However, I preferred and loved the spacious grandeur of the outdoor pools of Széchenyi and her yellow neo-baroque palace façade which is home to eighteen (18) pools, ten (10) saunas, and many other spa treatments and therapies. It was really picture perfect, right down to the men playing chess at the edge of the pool.
But I must state that it was the uniqueness of The Cave Bath that won me over, along with the creativity that was incorporated to make the natural cave system playful and exciting. The star room with its playful colour lights and ‘glow in the dark’ stars on the ceiling pleased my inner child. During my gaze I spotted a moon which had me pointing and screaming to my friend in excitement, only to further discover the amazing acoustics of the room. Of course that had me making funny sounds in the dark and giggling with glee; pity I can’t hit a high note, I would have had that room reverberating. Fun was had, my inner child was beaming! Plunge in, relax until you prune, and let the water heal you; this is an experience I recommend in a heartbeat cos at a drop of a hat would take too long.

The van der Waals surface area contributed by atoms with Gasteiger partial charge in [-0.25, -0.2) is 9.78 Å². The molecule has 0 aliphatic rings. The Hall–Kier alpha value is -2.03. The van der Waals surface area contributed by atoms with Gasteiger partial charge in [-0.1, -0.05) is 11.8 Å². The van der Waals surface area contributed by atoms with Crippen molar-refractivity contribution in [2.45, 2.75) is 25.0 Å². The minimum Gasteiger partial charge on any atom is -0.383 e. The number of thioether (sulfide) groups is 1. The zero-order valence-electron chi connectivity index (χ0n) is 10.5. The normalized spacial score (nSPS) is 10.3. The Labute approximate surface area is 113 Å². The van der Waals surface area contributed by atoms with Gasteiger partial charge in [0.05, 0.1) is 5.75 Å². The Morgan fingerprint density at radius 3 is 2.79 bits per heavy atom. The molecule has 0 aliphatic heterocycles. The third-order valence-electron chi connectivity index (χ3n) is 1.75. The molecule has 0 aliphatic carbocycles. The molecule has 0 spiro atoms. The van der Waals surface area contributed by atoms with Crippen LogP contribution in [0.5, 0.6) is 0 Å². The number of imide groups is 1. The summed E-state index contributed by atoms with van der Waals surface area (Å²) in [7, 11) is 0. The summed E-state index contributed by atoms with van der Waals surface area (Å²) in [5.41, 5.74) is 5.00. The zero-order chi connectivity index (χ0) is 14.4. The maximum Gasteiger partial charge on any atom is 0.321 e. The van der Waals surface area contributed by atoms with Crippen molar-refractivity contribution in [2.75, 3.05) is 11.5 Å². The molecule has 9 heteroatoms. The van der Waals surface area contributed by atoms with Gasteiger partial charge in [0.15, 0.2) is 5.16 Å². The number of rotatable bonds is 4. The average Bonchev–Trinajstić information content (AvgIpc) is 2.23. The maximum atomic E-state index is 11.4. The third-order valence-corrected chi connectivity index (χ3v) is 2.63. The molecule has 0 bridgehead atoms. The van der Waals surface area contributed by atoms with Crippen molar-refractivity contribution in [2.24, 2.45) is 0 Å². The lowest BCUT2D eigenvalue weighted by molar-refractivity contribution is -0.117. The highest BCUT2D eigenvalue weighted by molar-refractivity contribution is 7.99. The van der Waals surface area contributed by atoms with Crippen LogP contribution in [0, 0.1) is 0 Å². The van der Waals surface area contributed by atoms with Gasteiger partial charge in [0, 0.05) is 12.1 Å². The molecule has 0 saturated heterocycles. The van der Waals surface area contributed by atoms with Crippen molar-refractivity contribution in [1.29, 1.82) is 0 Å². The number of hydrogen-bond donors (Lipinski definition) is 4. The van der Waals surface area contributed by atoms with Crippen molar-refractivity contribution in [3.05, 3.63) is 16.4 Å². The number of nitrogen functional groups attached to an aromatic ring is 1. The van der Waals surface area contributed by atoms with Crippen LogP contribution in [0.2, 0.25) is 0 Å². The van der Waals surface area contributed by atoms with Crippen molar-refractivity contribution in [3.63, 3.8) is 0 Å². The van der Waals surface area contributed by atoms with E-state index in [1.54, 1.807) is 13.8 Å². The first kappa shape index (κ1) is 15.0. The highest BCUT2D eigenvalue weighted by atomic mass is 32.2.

And with more than 1000 hot springs throughout the country; both medicinal and mineral with curative powers, I am certain, whatever your preference is, the ‘world’s spa capital’ has something to suit your taste. Go, and take a plunge.
Once rejuvenated there is only one thing to do and that is to dance, and dance we did…[to be continued]